The range of work that I can get involved with, you're always working on different projects in different areas and after a while you start to see where similar solutions from completely unrelated industries can be used to solve problems. You never get bored, and you constantly have to be learning new things in whole new areas.
What I like least
Sometimes the hours can be a bit long, but this is balanced with the facts that:
1 - Good firms help you manage this, compensate you generously, and value your personal time too.
2 - When everyone on your project is doing long days to get something done you build a some really close bonds with the people you work with
3 - The work you are doing, the places you have to go and the people you meet are so interesting that it's worth giving the time to!
What surprised me most
How quickly you are face to face with some very interesting clients and in some really interesting places.
My career goals when I graduated
I wanted to do something that would be challenging, interesting, and working with people. I find that I get bored quickly, so something that has a lot of change in was ideal for me.
My career history
Part time jobs - before university working in a takeaway (mentioned in my interview!), student ambassador at university, a role that can lead to some great people and opportunities as well as being great fun!
Legal internship with Norton Rose Fulbright in 2nd year.
Work experience at Uniper Power Plant (consulting role with senior leadership) in 3rd year.
Leadership and Communication coach in Beijing in summer of 3rd year, through volunteering/job I had with a social enterprise called Future Foundations.
What has helped my career to progress
Meeting new people and trying new things that would stretch my abilities. It really is all about meeting people and discovering what makes them interesting.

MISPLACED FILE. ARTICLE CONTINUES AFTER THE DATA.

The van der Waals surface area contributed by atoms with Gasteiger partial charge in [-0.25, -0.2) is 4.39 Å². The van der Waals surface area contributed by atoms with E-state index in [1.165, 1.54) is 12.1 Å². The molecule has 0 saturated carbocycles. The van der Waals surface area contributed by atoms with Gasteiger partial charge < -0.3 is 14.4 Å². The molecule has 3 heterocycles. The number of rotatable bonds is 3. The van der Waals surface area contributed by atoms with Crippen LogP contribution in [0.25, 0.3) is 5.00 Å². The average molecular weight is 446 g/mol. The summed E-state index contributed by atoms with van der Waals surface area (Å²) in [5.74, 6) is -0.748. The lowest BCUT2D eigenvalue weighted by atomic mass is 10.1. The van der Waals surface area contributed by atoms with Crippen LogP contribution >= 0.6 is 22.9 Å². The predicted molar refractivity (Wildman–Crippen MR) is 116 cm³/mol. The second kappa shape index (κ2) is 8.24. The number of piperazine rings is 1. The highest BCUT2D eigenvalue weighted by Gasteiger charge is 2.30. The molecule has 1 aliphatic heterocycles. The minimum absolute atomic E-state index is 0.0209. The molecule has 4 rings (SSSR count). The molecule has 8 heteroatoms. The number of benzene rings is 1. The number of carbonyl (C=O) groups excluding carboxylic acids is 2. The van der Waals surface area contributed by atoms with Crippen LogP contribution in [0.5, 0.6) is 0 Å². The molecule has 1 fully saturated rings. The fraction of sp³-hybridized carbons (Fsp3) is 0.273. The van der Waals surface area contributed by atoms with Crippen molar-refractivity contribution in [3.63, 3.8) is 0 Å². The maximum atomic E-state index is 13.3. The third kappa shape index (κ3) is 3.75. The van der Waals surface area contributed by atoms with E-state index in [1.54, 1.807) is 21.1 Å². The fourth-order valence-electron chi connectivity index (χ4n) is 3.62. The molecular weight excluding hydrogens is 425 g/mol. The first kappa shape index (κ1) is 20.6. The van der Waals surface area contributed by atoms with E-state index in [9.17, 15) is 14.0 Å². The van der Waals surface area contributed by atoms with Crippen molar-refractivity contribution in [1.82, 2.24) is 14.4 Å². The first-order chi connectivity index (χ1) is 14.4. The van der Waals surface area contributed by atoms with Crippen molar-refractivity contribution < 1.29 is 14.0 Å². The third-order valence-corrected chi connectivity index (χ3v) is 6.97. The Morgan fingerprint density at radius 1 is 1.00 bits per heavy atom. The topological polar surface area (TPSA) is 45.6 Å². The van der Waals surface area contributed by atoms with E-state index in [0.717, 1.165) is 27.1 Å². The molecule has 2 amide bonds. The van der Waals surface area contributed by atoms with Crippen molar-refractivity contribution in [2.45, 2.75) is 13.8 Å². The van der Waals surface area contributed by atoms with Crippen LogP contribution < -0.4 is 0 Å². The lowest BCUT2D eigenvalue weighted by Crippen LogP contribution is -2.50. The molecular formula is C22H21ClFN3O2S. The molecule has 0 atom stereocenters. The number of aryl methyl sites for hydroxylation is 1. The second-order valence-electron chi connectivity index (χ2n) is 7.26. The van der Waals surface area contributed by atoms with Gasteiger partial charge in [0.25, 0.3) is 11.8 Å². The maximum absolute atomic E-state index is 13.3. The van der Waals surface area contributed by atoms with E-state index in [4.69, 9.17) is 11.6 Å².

Courses taken since graduation
MSc (by research) Mathematics - great for developing research skills and how to manage time over a very long term project
How my studies have helped my career
1. Gave me a way of demonstrating my skillset on a piece of paper
2. Met a range of interesting people and built a huge network of friends all over the world
3. Gave me an opportunity to try new things, find out what I was good at and learn a whole host of interesting things, not all course related
Where I hope to be in 5 years
I really enjoy doing things that I find interesting, learning about new things, and leading people/projects. In 5 years, I aim to be doing all of these things on a higher lever than I am at the moment.
My advice to students considering work
Internships and work experience really are the way forward. Make full use of the careers service and network as much as possible. Start thinking early about applying to places, many places close applications by Christmas for intake the following September. Whatever you decide to do, look for roles that you can see progression with. Reaching out to people who work at places you are applying to is a great way to get an edge in your application.
My advice about working in my industry
It's all about people. Find out what makes someone interesting, get to know the people you work with and for as people as well as your boss/clients.
Happy to answer questions on anything about the industry, my firm, or getting into consulting.
If you like the look of Philip’s profile, the next steps are down to you! You can send Philip a message to find out more about their career journey. If you feel you would benefit from more in-depth conversations, ask Philip to be your mentor.